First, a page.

Real life events affecting a novel

When one writes a novel, or maybe even just a short story, sometimes things can happen during that time frame which inevitably impact the story. This has happened to me with my novel.

Confession time: I have not worked on my novel in over a month. In working on it for over a year now, simply put, I am just stick of the story and I needed a break. Also, I am towards the end of editing, the end of the novel, and the ending is the hardest part. So, saying I needed a break is a convenient excuse for me to procrastinate deciding exactly how to finish my story.

But let us go back to events in real life having an impact on the story: I would like to give a real life example that is not me. I just finished reading the 13th (and very last) Sookie Stackhouse novel; the Sookie Stackhouse novels are the books that the very popular True Blood show is based off of.

Many of you may already be aware that Sookie’s story takes place in Louisiana, in the fictional town of Bon Temps, in the northern area of the state. For the fourth or fifth book, I can’t recall which now, the story primarily moved to New Orleans.

While Charlaine Harris was writing this particular book in the series, Hurricane Katrina swept in, devastating the city of New Orleans. She put an introduction in that book explaining that this happened, and she debated over whether or not to continue on with the story as she had originally planned. Or, if she should instead incorporate Katrina into her story; she ended up opting for the latter.

Two major life events have happened that could have a significant impact on my novel. One of them is the Netwon, Connecticut shooting. My story takes place in a fictional town called Sherry, Connecticut, that is basically right where Newton is: next to Danbury, in the southwestern part of the state.

The second life event that happened is much closer to home for me.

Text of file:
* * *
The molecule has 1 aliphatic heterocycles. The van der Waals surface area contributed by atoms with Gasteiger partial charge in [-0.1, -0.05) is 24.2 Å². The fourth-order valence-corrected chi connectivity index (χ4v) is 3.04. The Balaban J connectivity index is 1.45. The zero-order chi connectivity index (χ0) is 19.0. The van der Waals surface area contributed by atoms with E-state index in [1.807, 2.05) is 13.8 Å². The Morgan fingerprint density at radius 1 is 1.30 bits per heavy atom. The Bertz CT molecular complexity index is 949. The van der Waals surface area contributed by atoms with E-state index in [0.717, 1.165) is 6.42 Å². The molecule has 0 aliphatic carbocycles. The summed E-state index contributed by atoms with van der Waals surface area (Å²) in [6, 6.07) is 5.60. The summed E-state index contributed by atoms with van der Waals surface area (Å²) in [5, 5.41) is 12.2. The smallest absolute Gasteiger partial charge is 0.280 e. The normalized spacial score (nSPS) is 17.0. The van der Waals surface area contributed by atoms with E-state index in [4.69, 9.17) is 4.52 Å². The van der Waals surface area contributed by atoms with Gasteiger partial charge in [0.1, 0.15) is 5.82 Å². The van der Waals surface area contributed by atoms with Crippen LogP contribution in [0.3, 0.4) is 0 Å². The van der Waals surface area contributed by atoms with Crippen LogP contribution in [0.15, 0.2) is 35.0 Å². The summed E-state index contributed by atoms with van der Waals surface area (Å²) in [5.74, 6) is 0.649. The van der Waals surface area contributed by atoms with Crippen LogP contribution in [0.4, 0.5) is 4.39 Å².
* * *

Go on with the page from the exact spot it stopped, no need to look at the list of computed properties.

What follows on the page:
My novel is about a girl who dies of a heroin overdose prior to the beginning of the story. The novel is about the small town in Connecticut she left behind, that rallied around her death.

In writing the first draft of my story just about this time last year, I made a decision that would probably be deemed quite controversial by some: I decided to interview a friend of mine who had a serious heroin problem in order to get research for my story.

This person just passed away four days ago from my writing this post, from a heroin overdose.

How that is going to impact my novel now, I don’t know, but I can’t see how it won’t. One of my themes, or ideas that I am attempting to convey through my novel is the obvious fact that heroin is bad: it’s destructive, destroying lives, both those of the users and those who love them.

I also delve into snorting heroin versus shooting up heroin: some people seem to think snorting it isn’t that bad, because you aren’t shooting it.

I want to bring attention to the fact that it is still heroin, and further, most people who snort it inevitably end up making the transition to shooting it up; they can use less of the drug to get higher, and when you’re addicted and spending money on something like this, making that switch is just too tempting to resist – this is something I would never have known had I not interviewed my friend on the topic.

His brother thinks that he will live on through my writing.

So many thoughts are going through my head, the first of which is guilt upon knowing that I used this person for my own gain, for my own research for my story, when perhaps I should have been focusing my efforts more on encouraging him to get help.

People deal with addictions in different ways, by which I mean, people who are not addicts deal with addicts in different ways. I am of the belief that people are adults who make their own decisions and have their own free will.  In other words, they are going to do what they are going to do.

If I were to help someone like that, I believe they would have to ask for help first. I can’t force it upon them. You can’t make someone change unless they want to. You can lead a horse to water, and all that.

I know my friend would have kept doing drugs whether or not I interviewed him about it, whether or not I offered my help, etc – I really do believe that. Still, it is hard not to feel some sort of guilt about what happened to him, which brings me full circle back to my novel, and the characters who all feel guilt about the girl who died.

Maybe my friend’s passing will help me relate to my characters in a whole different, more intricate way. I think that my friend really would have been happy about that.